Other:  I removed the sleeve loops because they were way too close to the hem.  If I make this pattern again, I will move the placement lines up 1.5 to 2 inches so that they're more proportionally positioned.

I added some red piping between the facing and lining because why not?  I did this on my last two coats and really like it.


The one thing I'm bummed about is the wrinkling along the bust curve.  



I picked and restitched this area a couple of times and steam-pressed it over and over.  Of course it's on the side that's not covered by the flap.  o_O  If I had enough fabric, I would have recut the side front panel and sewed it again.  Oh well.

I used navy mottled buttons in two sizes (large for the front and small for the epaulettes and belt loops).  It was surprisingly difficult to find a navy mottled belt buckle.  Thank you Mood!


Conclusion:  I am very happy with coat.  It will serve as a great transition between seasons or whatever we call the days between hot and arctic in Michigan.

As for the pattern, this was my trial run for my super warm tundra-life winter coat.  I don't know if I will use this pattern for that.  Even though Kenneth fixed the length issue, I don't want to run into the same problem again.  Maybe I'll make a muslin of the front with facing just to be sure it works.  I plan to go all-in (pad stitching, hair canvas, interlining) with the coat and want to make sure everything is sound first.

Up next:  Probably another coat or two.  And maybe some more pants.  I still haven't given up on Starting from Scratch.  I'm in turtle mode for a while.

Until next time, peace!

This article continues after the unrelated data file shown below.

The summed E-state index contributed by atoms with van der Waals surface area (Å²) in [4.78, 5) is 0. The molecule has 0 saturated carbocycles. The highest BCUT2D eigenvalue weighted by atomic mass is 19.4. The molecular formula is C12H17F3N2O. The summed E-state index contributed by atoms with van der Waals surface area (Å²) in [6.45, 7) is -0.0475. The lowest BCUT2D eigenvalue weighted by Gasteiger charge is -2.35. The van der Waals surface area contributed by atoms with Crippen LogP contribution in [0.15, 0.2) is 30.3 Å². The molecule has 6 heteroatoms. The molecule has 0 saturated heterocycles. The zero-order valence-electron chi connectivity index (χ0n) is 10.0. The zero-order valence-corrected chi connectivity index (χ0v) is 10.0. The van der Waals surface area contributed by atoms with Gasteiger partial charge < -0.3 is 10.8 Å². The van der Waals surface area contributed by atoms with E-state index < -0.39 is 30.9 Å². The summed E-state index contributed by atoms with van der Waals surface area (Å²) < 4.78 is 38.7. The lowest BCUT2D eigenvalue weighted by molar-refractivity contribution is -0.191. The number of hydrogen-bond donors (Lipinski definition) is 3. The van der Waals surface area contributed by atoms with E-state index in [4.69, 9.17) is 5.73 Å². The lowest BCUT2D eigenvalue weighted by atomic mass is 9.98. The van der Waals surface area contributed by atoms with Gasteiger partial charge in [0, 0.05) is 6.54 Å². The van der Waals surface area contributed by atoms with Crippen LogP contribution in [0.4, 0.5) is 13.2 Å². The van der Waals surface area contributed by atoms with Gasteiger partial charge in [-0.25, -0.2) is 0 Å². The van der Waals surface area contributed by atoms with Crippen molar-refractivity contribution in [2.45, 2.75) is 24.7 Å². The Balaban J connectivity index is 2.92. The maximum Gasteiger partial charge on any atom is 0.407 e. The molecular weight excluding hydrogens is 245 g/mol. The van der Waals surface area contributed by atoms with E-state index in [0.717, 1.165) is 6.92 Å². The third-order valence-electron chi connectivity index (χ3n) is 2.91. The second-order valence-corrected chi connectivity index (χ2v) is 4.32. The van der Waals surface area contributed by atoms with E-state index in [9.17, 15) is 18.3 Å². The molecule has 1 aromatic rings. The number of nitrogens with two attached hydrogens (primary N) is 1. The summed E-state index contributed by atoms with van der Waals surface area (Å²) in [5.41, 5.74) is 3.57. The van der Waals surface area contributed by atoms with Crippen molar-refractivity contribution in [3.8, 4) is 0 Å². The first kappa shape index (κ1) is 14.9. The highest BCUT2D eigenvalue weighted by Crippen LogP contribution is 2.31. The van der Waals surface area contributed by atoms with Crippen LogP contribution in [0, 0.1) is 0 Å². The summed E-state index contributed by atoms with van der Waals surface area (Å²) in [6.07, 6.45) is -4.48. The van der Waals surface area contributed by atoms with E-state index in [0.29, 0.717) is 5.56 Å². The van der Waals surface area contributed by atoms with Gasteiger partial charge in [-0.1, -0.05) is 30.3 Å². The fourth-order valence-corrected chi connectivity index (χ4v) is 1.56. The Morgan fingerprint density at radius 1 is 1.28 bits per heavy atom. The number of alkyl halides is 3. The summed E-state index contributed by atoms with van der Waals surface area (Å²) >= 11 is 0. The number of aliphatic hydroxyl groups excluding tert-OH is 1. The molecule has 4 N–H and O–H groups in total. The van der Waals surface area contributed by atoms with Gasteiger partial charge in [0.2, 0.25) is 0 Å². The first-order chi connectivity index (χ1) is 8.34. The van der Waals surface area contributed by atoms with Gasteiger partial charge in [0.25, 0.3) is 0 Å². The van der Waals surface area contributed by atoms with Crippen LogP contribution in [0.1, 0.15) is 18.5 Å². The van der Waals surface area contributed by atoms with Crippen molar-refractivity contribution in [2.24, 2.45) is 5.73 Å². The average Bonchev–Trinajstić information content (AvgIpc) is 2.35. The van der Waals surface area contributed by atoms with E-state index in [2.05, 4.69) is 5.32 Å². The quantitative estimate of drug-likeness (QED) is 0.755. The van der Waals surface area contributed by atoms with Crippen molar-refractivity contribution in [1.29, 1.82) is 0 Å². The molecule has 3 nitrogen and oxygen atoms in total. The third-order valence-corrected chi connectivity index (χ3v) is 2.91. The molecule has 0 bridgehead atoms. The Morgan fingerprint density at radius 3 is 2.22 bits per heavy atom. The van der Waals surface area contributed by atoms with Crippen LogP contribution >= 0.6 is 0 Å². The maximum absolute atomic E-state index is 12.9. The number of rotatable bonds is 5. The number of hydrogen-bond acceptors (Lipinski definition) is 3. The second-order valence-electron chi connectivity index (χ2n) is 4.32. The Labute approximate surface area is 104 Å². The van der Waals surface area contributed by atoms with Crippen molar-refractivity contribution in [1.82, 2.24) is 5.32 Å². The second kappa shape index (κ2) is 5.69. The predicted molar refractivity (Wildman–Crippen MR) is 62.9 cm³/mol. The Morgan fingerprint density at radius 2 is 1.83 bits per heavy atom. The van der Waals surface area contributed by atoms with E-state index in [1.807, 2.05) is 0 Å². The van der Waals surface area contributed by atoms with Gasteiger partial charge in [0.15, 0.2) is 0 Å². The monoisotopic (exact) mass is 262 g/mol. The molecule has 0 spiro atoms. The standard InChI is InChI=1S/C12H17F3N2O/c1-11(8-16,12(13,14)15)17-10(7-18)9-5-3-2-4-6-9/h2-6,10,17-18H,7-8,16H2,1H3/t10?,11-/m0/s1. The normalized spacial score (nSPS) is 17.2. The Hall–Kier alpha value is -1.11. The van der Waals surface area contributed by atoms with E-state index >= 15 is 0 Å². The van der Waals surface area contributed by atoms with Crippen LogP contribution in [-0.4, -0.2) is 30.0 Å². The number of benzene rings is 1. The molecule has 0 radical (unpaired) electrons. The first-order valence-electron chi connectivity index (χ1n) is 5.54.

L

34 comments:

  1. Hooray for finishing your coat! It's lovely.

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    Replies
    1. Thank you! I credit you for inspiring me to try a trench coat. I still remember your minty fresh trench. =)

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  2. Your new trench coat is fabulous! All that suffering and hard work has paid off. I find cotton is mostly cooperative but it can pucker when eased whereas wool is much more amenable to being shaped without puckering. Now that you've done the heavy lifting with this pattern, using it again should be much less painful.

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    Replies
    1. Thank you Becca. =) I think in trying to get the curve to behave, I made it worse by over-pressing. You're right about the differences between cotton and wool; I haven't had nearly as much trouble with wool and princess seams.

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  3. Your coat is wonderful! Are you by chance in the Detroit area? Are you a member of the American sewing guild?

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    1. Thank you.! Yes, I am in the Detroit area. Are you?? I'm not a member of the ASG.

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  4. Oh L...It's fantastic!!! I love it so much and your lining is the perfect match so no surprise that you were willing to suffer a bit to make it work.

    It really is a classic that you'll love for awhile!

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    1. Thank you! I almost want the weather to get cooler so I can wear it more often. ALMOST. I loves me some hot weather.

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  5. I think it's great! Lot's of hard work went into it--I can tell.